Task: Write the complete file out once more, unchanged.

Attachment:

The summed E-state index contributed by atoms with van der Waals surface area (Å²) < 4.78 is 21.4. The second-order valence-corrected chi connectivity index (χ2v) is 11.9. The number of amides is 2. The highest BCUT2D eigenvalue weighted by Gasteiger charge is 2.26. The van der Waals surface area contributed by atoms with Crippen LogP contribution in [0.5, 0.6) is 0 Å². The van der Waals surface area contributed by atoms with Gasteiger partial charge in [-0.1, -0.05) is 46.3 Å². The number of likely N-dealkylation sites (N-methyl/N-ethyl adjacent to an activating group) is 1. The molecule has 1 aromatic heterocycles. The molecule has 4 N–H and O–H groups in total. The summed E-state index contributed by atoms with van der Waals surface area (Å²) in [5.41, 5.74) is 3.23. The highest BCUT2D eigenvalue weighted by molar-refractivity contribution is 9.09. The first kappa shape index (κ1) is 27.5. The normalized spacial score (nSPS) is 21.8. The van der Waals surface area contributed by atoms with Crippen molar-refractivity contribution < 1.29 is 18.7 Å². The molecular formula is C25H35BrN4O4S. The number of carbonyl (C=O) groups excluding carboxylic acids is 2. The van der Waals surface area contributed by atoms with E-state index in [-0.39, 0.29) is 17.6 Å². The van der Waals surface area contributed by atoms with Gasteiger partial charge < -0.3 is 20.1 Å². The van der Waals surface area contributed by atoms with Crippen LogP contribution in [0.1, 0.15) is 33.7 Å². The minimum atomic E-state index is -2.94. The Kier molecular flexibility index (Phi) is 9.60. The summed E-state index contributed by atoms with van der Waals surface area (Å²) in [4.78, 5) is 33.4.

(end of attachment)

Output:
The summed E-state index contributed by atoms with van der Waals surface area (Å²) < 4.78 is 21.4. The second-order valence-corrected chi connectivity index (χ2v) is 11.9. The number of amides is 2. The highest BCUT2D eigenvalue weighted by Gasteiger charge is 2.26. The van der Waals surface area contributed by atoms with Crippen LogP contribution in [0.5, 0.6) is 0 Å². The van der Waals surface area contributed by atoms with Gasteiger partial charge in [-0.1, -0.05) is 46.3 Å². The number of likely N-dealkylation sites (N-methyl/N-ethyl adjacent to an activating group) is 1. The molecule has 1 aromatic heterocycles. The molecule has 4 N–H and O–H groups in total. The summed E-state index contributed by atoms with van der Waals surface area (Å²) in [5.41, 5.74) is 3.23. The highest BCUT2D eigenvalue weighted by molar-refractivity contribution is 9.09. The first kappa shape index (κ1) is 27.5. The normalized spacial score (nSPS) is 21.8. The van der Waals surface area contributed by atoms with Crippen molar-refractivity contribution < 1.29 is 18.7 Å². The molecular formula is C25H35BrN4O4S. The number of carbonyl (C=O) groups excluding carboxylic acids is 2. The van der Waals surface area contributed by atoms with E-state index in [-0.39, 0.29) is 17.6 Å². The van der Waals surface area contributed by atoms with Gasteiger partial charge < -0.3 is 20.1 Å². The van der Waals surface area contributed by atoms with Crippen LogP contribution in [0.1, 0.15) is 33.7 Å². The minimum atomic E-state index is -2.94. The Kier molecular flexibility index (Phi) is 9.60. The summed E-state index contributed by atoms with van der Waals surface area (Å²) in [4.78, 5) is 33.4.